In the Collegiate category, Speedy MathTrain, developed by Levi Miller, Stephen Shaefer, Alex Kampf, and Stephen Zabrecky, a team from Purdue University, won the prize for the PBS KIDS stream that challenged participants to develop educational games for children ages 4-8 that focus on specific math skills. Cosmic Chain the Math Game, created by Ryan Wehnau from the College of the Redwoods received the prize for the Middle School stream of the category. Each winner is receiving $10,000 and on-going guidance from the challenge partners and sponsors for their winning game.

For the Educator category, the PBS KIDS stream prize went to Addition Blocks, created by a Martin Esterman, a teacher from Marietta, Georgia. The Middle School prize was awarded to Mark Supal, an educator from Warren, Michigan, for his game Energy Tycoon. Kevin Scirtchfield, a teacher in Fresno, California, was named the winner of the High School prize for his game Alge-Bingo. The Educator category invited professional educators to design games for youth (grades pre-K through 12) that teach key STEM concepts and/or foster an interest in STEM subject areas. The winners of the Educator category are each receiving $10,000 and guidance in the ongoing development of their games.

“Well-designed video games can help students excel in STEM and have fun doing it,” said Tom Kalil, Deputy Director for Policy in the White House Office of Science and Technology Policy. “I want to thank the sponsors of the National STEM Video Game Challenge, and congratulate the students and teachers for the remarkable games they have developed.”

A video featuring a look at the youth competition over the last two years is available at . Game highlights for each of the youth, collegiate, and educator winners can be found at and .

The National STEM Video Game Challenge is organized by theJoan Ganz Cooney Center at Sesame Workshop andE-Line Media in partnership with sponsors the Entertainment Software Association , AMD Foundation, Microsoft’s Xbox 360 and theCorporation for Public Broadcasting/ PBS KIDS Ready To Learn Initiative.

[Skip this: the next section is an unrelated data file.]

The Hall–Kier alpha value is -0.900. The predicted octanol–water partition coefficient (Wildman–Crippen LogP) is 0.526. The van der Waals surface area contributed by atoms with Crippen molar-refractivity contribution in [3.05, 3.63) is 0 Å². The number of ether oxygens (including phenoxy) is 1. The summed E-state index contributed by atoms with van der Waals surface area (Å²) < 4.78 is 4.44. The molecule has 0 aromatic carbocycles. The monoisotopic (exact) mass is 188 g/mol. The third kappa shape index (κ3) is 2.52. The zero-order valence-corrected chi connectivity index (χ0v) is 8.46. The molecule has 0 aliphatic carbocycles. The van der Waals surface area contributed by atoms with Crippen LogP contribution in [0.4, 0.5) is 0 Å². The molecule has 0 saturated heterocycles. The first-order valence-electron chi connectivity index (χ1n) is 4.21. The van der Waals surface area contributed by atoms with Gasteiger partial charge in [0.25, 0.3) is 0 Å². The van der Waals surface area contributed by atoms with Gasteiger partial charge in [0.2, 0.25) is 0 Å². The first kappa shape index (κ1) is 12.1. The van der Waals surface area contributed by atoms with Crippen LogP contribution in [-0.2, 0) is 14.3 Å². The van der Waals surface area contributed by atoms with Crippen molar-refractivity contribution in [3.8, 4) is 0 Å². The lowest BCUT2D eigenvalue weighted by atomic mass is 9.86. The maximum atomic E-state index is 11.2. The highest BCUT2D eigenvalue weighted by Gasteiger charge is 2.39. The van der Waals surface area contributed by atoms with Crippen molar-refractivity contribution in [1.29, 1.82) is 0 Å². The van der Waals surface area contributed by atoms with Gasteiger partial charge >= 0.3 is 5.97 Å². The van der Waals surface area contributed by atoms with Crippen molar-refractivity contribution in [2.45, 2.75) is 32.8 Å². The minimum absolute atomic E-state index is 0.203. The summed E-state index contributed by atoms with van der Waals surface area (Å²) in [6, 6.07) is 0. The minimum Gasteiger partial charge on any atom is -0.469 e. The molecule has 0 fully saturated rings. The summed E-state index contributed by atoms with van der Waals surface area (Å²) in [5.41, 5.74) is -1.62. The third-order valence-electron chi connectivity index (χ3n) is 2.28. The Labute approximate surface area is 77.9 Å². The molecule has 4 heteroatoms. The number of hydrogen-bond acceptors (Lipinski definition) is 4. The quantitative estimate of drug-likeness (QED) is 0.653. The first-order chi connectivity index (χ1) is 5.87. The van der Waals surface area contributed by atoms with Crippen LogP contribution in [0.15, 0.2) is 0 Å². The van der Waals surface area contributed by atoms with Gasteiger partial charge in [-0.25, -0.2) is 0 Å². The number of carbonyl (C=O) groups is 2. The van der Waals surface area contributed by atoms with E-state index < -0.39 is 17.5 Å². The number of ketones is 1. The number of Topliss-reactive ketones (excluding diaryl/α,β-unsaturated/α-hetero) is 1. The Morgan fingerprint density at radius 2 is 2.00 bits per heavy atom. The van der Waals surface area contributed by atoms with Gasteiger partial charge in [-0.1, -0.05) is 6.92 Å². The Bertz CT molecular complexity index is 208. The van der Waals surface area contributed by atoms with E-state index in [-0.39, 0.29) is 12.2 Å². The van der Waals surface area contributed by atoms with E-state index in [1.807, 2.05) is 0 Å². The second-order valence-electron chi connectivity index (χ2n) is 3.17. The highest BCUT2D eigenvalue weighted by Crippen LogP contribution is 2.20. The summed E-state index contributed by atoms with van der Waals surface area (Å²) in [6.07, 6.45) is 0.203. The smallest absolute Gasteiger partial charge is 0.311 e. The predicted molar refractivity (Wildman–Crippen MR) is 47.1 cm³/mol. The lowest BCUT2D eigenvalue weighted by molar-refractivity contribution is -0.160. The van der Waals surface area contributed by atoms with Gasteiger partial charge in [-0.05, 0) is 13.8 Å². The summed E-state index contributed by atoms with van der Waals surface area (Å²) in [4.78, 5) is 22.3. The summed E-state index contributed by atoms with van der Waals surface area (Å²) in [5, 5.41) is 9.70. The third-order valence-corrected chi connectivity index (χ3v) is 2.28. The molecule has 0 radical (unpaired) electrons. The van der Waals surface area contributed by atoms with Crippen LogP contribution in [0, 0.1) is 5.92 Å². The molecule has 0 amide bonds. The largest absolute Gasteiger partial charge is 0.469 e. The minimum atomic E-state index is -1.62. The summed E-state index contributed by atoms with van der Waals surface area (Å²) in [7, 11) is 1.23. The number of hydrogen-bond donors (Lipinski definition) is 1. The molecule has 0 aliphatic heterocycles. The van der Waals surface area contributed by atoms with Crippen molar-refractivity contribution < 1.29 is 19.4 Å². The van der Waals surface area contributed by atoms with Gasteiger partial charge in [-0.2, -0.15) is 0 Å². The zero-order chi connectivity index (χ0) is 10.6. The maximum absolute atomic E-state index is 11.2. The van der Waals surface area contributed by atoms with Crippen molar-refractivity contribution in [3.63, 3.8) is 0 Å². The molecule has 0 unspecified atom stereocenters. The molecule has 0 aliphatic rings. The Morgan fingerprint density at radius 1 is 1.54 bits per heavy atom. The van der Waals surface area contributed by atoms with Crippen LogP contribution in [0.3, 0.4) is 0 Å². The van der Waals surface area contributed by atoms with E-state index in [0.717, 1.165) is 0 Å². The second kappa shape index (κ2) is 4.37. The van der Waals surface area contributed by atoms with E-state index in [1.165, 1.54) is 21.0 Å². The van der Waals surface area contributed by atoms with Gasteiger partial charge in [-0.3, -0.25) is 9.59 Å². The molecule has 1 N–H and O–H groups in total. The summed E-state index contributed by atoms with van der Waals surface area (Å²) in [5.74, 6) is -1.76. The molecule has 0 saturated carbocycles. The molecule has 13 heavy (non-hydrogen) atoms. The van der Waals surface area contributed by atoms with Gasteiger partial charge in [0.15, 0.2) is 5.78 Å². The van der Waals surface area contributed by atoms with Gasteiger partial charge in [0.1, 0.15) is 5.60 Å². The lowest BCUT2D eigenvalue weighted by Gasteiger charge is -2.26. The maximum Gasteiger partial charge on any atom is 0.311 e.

The Joan Ganz Cooney Center at Sesame Workshop is an independent, non-profit research center that is fostering innovation in children’s learning through digital media. The Cooney Center conducts and supports research, creates educational models and interactive media properties and builds cross-sector partnerships. The Cooney Center is named for Sesame Workshop’s founder, who revolutionized television with the creation of Sesame Street. Core funding is provided by the generous support of Peter G. Peterson, Genius Products, Mattel, Inc. and Sesame Workshop.

E-Line Media is a publisher of game-based learning products and services that engage educate and empower, helping to prepare youth for lives and careers in the 21st Century. E-Line works with leading foundations, academics, non-profits and government agencies to harness the power of games for learning, health, and social impact. Find out more at



Jodi Lefkowitz                              Brian Alspach
Sesame Workshop                       E-Line Media